Collaboration will ensure 'no one left behind' in the green vehicle revolution
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THE UK could have the world’s most extensive electric vehicle (EV) charging network within five years, according to leading electricity distribution network operator Scottish and Southern Electricity Networks (SSEN) – but only if Government and industry work together.
The call is among proposals SSEN makes in its newly published Accelerating a Green Recovery plan.
The universal provision of charge points can be secured through electricity networks working with local authorities on “area-wide tenders”. This will support a cost-effective transition to a system that provides access to EV charging capability to communities without access to off-street parking and in locations where local businesses are reliant on footfall like town centres and seasonal tourist areas.
A similar programme in the Netherlands in January 2020 led to 20,000 public EV charge points being contracted across an area with a population of 3.2 million. This compares with just 32,000 public EV charge points for the UK's 66.8 million people.
Colin Nicol, SSEN’s managing director, said: “Delivering charge points in communities across the UK will support green jobs and spread investment.
“Local authorities should be empowered on this journey. We want to unlock and enable the communities we serve to realise their net zero ambitions. Local Area Energy Plans, will allow targeted investment, avoiding unnecessary cost and disruption in the transition to net zero.”
“Universal access to EV charge points is critical to a fair transition. With the right policies the UK could have the world’s most extensive EV charging network by 2025, and ensure no one is left behind.”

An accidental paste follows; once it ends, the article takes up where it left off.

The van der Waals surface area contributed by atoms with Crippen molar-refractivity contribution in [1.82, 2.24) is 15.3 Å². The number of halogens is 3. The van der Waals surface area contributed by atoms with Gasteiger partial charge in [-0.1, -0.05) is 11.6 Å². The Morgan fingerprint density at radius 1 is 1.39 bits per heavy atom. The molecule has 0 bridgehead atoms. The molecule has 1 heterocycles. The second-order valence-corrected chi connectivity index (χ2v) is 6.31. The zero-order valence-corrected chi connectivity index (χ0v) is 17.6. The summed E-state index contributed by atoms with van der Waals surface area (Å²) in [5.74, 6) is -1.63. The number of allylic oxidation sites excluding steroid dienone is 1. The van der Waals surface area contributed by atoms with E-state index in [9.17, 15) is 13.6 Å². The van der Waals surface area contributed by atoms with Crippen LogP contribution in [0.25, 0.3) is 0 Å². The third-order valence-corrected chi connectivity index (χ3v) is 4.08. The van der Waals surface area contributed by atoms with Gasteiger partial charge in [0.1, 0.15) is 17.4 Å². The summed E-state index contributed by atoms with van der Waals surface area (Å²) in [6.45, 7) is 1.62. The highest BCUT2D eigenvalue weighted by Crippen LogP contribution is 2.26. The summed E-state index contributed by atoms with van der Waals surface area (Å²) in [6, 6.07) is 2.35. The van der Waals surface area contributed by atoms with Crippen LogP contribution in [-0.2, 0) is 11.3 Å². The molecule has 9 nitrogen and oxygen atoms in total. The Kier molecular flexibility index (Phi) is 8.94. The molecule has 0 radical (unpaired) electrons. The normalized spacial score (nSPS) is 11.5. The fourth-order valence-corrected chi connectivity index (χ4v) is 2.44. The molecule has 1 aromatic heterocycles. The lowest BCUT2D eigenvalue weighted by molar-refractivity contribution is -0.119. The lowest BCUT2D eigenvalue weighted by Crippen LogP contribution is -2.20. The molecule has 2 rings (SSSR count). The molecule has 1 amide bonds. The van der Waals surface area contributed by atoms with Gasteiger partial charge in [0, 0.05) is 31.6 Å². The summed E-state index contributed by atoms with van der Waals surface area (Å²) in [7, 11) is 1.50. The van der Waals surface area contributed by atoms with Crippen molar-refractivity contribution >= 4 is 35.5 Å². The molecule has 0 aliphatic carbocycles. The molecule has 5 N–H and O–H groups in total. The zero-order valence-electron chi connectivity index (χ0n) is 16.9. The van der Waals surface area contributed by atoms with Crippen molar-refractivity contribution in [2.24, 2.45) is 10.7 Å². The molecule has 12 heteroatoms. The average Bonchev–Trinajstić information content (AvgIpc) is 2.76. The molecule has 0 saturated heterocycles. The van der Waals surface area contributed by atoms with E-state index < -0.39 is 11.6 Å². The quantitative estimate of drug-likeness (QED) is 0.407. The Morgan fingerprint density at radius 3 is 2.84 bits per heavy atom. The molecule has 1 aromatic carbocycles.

Analysis for the Committee on Climate Change found strategically planning and investing in the UK’s electricity networks could avoid £34 billion of unnecessary expenditure between now and 2035.
Transport is now the biggest single emitter of carbon and it is estimated that an 11,000 per cent increase in EVs will be needed in SSEN’s central southern England and north of Scotland regions alone to meet net zero targets.
Other proposals in the Accelerating a Green Recovery plan include bringing forward the ban on the sale of new diesel and petrol cars, allowing revenue from Clean Air Zones to go toward EV infrastructure and giving communities greater say in their energy future.
Standardisation of charging, allowing EVs to be plugged into any charge point is also key to get more people out of petrol and diesel cars and into EVs.
Incentives to make the switch and enable cars and vans to be used as “batteries” could also support flexible national and local electricity grids and help keep costs down, whilst encouraging the development of UK “gigafactories” to build the batteries needed for transport decarbonisation could create an army of green jobs and ensure the UK creates and retains a global competitive edge in the EV supply chain.
SSEN’s owner, SSE plc, has outlined £7.5 billion worth of investment to 2025 to help spur a green economy recovery from coronavirus, investing in low carbon projects and creating and supporting over 100,000 jobs across the UK. It operates the seventh largest private vehicle fleet in the UK, and the largest in Scotland, and has pledged to switch 3500 of its vehicles to electric by 2030.
SSEN’s Accelerating a Green Recovery EV plan is available to view at www.ssen.co.uk/EV.
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